Volume 40 Number 2
Published: March 1, 2009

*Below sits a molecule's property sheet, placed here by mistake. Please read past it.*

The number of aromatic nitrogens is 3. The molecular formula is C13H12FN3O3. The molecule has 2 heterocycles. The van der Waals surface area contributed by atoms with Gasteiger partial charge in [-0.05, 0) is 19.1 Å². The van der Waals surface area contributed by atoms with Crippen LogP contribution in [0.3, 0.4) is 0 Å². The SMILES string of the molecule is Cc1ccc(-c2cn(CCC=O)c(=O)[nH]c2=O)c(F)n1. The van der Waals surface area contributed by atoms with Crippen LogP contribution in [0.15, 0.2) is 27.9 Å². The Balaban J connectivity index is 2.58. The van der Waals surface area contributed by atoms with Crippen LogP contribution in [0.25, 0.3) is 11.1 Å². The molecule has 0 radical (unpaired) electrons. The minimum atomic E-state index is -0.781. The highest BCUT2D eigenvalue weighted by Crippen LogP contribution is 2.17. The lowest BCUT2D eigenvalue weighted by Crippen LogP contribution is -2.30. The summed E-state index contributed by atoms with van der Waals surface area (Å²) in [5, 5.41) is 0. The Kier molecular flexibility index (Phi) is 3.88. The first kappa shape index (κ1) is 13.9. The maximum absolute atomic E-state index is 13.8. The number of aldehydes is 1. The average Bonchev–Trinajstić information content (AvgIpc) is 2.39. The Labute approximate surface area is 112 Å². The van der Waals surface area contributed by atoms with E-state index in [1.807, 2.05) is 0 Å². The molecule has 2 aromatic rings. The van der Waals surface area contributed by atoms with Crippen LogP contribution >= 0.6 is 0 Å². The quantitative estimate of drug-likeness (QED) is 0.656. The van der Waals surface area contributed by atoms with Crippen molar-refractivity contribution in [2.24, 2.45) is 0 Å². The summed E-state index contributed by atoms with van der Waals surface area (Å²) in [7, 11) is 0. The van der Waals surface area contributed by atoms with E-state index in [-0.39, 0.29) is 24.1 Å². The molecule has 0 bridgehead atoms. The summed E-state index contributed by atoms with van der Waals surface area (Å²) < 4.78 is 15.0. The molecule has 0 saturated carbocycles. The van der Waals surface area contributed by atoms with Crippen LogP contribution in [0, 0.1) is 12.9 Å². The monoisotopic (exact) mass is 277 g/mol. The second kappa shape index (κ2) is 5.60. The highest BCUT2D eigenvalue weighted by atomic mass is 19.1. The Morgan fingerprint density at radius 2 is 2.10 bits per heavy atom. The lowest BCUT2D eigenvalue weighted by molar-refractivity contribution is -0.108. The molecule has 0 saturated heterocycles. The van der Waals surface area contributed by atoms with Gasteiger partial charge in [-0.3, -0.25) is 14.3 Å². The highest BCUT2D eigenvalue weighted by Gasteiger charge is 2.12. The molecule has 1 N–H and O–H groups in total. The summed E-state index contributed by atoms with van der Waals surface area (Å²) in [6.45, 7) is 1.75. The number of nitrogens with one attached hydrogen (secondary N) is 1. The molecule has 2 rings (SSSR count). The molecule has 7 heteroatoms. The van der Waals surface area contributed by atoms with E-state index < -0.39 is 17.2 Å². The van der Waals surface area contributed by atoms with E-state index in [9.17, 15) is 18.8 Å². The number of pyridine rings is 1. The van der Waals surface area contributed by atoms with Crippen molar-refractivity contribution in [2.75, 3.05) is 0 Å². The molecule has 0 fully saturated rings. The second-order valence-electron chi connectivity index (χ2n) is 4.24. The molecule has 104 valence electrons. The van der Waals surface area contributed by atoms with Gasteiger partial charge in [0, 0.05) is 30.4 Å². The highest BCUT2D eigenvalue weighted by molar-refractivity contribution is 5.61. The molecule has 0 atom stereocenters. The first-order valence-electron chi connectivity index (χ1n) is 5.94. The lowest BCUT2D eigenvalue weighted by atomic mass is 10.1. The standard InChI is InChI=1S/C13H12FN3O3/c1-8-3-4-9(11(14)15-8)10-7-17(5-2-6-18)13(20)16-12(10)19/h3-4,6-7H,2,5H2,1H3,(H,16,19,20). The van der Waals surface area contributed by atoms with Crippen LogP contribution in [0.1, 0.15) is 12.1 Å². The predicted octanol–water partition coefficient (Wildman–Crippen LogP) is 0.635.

The privatisation of security in the age of globalisation raises crucial concerns for global governance and development. Key among these are the impacts on the structures of poverty and inequality, and how these twin development issues shape global security privatisation. Equally important are the structural limits on public policy imposed by the promotion of the market as a powerful alternative mechanism for security provisioning. These concerns have become more urgent as the dominant neoliberal security governance paradigm has tended to avoid questions relating to poverty, social inequality and the dire condition of those who live on the margins of state protection. This calls for innovative policy changes for transforming security institutions and practices in a way that promotes security, not just for state officials and the wealthy, but most importantly, for the poor. This article attempts to explore these core development concerns in relation to the increasing outsourcing of security to non‐state actors and how state actors, as leading agents of development, can protect and promote the wellbeing of vulnerable populations within the global market order.